Sunday, January 06, 2008

The loneliness of the political reporter

By Libby

Chris Hayes muses on why political press corps stinks at its job. Basically, it's because they're a bunch of insecure people who have been given a high stakes beat and they're afraid of looking stupid by offering original thoughts straying from the narrative that's agreed upon at any given event. This is how we end up with such pap as proclamations on Hillary's meltdown at last night's debate.

I didn't watch the whole thing but I saw the 'damning' clip and she didn't look that pissed to me. I thought she came across as more real and less calculating than usual. Impassioned and candid, almost. That's what I would have reported, which is why I suppose the WaPo isn't going to invite me to join their Washington bureau any time soon. Independent thought is not welcome under today's journalistic 'standards.'

In a way I'm surprised that the press corps has devolved into such a mindless flock of stenographers. I've known many reporters in my life and like trial lawyers, they almost always struck me as frustrated actors. People who for one reason or another like to stand out in a crowd. They secretly crave attention and public accolades but settle for center stage in the courtroom or access to restricted zones, where they hobnob with the powerful by dint of their notebooks and cameras.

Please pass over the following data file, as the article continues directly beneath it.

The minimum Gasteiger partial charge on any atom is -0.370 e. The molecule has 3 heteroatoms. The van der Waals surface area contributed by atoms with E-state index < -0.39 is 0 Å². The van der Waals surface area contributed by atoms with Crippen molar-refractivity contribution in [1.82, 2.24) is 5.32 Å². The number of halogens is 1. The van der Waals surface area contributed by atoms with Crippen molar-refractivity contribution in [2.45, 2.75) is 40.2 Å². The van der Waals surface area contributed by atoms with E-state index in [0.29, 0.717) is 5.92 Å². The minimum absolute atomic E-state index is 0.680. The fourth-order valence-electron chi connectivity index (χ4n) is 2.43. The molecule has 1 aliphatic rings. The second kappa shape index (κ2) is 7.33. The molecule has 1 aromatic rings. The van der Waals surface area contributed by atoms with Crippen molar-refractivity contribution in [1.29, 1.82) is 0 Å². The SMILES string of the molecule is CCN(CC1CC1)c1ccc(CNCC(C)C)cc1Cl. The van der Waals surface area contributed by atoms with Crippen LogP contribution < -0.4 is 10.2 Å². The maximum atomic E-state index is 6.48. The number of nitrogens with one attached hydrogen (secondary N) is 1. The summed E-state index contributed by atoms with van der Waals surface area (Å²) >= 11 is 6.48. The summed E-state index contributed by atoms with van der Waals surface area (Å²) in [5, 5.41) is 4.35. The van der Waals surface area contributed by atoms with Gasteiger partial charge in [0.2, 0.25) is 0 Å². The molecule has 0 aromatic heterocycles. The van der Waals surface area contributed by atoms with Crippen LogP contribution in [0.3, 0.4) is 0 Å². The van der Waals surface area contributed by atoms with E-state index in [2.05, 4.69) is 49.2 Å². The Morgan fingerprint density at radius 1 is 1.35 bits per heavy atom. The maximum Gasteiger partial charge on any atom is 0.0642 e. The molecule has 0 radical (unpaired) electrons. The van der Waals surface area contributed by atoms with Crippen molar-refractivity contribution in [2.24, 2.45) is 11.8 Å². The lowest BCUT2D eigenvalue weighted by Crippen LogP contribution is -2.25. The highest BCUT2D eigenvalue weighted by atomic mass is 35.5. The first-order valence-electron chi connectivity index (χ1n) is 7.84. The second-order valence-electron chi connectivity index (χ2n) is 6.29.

Time was when a journalist would distinguish themselves in the field with original thinking, superior investigative skills and thoughtful prose. Today, the rule is enforced homogeneity which leaves no room to stand out in the bleating crowd. It just doesn't make sense to me that a true reporter would settle for that kind of mediocrity, but I guess that's the only way to keep a job these days.
It's too bad, because we all suffer when the press allows their role to be so diminished.

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